60,000 New Yorkers have applied to live in tiny prefab micro-apartments in Kips Bay, all 14 of which were erstwhile Mayor Bloomberg's answer to the affordable housing crisis back in the day. And though there are only a handful of these eensy units available at the moment, it appears more may be on their way—the de Blasio administration is apparently trying to change certain building and housing codes in hopes that they'll be able to provide New Yorkers who need affordable housing with cheaper, smaller units than are currently legally available.
The Kips Bay units are all clustered in Carmel Place, a new city-owned development at 335 East 27th Street that'll serve as an experiment of sorts for micro-apartments. Developers were exempted from housing laws requiring apartments to be bigger than 400 square feet thanks to Bloomberg, and Carmel Place boasts about 55 of these micro-units, all of which clock in at about 250-360 square feet and come with 9-10' ceilings, Juliet balconies, and 16' foot "overhead loft spaces" for storage—the building also has a gym, bike storage, roof access and storage lockers for rent. Take a look around:
Though living in an apartment fit for a Lilliputian might not appeal to everyone, the Carmel Place units are priced at half market-rate, and the de Blasio administration thinks they could be a partial solution to the current affordable housing crisis. A city official told us that there's less of a demand for typical 2 to 4 bedroom apartments these days, and sprinkling in smaller units with bigger affordable living spaces might help the administration in its quest to build or preserve 200,000 units of affordable housing.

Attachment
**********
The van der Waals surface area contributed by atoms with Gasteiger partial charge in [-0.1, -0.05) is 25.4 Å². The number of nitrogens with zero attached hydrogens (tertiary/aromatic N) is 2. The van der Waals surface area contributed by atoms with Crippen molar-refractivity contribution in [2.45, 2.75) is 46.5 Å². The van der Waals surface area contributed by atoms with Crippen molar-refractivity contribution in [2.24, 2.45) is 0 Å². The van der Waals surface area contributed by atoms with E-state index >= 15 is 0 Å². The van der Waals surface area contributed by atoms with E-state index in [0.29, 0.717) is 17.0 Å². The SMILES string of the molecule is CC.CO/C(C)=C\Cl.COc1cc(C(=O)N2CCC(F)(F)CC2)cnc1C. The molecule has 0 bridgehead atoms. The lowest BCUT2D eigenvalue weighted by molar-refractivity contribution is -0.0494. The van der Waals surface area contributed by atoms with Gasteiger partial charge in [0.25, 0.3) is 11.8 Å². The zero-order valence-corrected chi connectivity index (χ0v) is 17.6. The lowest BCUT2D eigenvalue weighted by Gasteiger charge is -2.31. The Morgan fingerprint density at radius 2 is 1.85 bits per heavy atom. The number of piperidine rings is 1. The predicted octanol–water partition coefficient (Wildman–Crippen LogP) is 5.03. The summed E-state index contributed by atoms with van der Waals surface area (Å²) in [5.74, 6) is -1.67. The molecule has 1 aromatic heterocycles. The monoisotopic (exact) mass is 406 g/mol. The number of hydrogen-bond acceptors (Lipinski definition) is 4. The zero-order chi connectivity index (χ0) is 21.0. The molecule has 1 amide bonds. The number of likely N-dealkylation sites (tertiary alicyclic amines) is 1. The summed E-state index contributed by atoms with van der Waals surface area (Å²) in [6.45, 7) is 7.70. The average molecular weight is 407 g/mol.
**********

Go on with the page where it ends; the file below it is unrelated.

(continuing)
"The city’s changing, with a lot more seniors and single-person households," one City Hall spokesperson said. "We need our housing stock to adapt, so we’re taking a hard look at how to give more flexibility with apartment sizes, especially for affordable housing."
Still, the city's got a long way to go—they'll have to change zoning, building and state laws to slim down apartment size requirements, so don't tell your tall friends to move out of Manhattan just yet. Until then, the de Blasio administration will gauge how Carmel Place performs and perform a few studies to see if tiny apartments are livable or function better as bike storage. But to be honest, we've seen worse on Craigslist.